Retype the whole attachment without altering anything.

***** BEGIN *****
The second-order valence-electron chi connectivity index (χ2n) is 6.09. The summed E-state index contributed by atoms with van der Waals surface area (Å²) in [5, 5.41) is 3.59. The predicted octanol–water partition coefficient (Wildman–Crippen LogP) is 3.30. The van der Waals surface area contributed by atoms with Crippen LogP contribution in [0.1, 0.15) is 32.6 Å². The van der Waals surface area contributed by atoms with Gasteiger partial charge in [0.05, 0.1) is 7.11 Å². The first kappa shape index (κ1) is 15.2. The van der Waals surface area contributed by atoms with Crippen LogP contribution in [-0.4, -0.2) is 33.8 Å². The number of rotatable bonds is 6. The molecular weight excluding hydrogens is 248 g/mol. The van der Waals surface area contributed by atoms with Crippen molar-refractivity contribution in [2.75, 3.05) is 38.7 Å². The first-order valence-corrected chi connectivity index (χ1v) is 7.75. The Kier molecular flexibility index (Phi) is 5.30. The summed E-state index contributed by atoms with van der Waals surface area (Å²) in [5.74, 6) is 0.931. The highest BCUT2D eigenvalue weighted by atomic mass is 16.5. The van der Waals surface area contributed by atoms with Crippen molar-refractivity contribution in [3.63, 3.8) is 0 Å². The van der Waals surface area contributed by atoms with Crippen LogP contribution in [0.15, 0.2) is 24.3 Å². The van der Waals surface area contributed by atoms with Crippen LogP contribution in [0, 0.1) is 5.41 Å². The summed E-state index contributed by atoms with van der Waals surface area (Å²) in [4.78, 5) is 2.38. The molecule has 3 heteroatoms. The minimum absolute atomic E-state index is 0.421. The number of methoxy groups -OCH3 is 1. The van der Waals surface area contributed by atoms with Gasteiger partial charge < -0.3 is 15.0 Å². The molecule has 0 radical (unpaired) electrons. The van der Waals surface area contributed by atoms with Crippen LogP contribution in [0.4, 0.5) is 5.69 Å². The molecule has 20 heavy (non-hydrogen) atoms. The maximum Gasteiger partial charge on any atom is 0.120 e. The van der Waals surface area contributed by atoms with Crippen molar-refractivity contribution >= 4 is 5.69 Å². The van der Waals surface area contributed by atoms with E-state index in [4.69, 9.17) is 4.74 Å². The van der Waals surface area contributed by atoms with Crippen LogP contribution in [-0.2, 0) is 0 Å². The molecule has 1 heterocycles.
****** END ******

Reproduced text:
The second-order valence-electron chi connectivity index (χ2n) is 6.09. The summed E-state index contributed by atoms with van der Waals surface area (Å²) in [5, 5.41) is 3.59. The predicted octanol–water partition coefficient (Wildman–Crippen LogP) is 3.30. The van der Waals surface area contributed by atoms with Crippen LogP contribution in [0.1, 0.15) is 32.6 Å². The van der Waals surface area contributed by atoms with Gasteiger partial charge in [0.05, 0.1) is 7.11 Å². The first kappa shape index (κ1) is 15.2. The van der Waals surface area contributed by atoms with Crippen LogP contribution in [-0.4, -0.2) is 33.8 Å². The number of rotatable bonds is 6. The molecular weight excluding hydrogens is 248 g/mol. The van der Waals surface area contributed by atoms with Crippen molar-refractivity contribution in [2.75, 3.05) is 38.7 Å². The first-order valence-corrected chi connectivity index (χ1v) is 7.75. The Kier molecular flexibility index (Phi) is 5.30. The summed E-state index contributed by atoms with van der Waals surface area (Å²) in [5.74, 6) is 0.931. The highest BCUT2D eigenvalue weighted by atomic mass is 16.5. The van der Waals surface area contributed by atoms with Crippen molar-refractivity contribution in [3.63, 3.8) is 0 Å². The van der Waals surface area contributed by atoms with Crippen LogP contribution in [0.15, 0.2) is 24.3 Å². The van der Waals surface area contributed by atoms with Crippen LogP contribution in [0, 0.1) is 5.41 Å². The summed E-state index contributed by atoms with van der Waals surface area (Å²) in [4.78, 5) is 2.38. The molecule has 3 heteroatoms. The minimum absolute atomic E-state index is 0.421. The number of methoxy groups -OCH3 is 1. The van der Waals surface area contributed by atoms with Gasteiger partial charge < -0.3 is 15.0 Å². The molecule has 0 radical (unpaired) electrons. The van der Waals surface area contributed by atoms with Crippen LogP contribution in [0.4, 0.5) is 5.69 Å². The molecule has 20 heavy (non-hydrogen) atoms. The maximum Gasteiger partial charge on any atom is 0.120 e. The van der Waals surface area contributed by atoms with Crippen molar-refractivity contribution >= 4 is 5.69 Å². The van der Waals surface area contributed by atoms with E-state index in [4.69, 9.17) is 4.74 Å². The van der Waals surface area contributed by atoms with Crippen LogP contribution in [-0.2, 0) is 0 Å². The molecule has 1 heterocycles.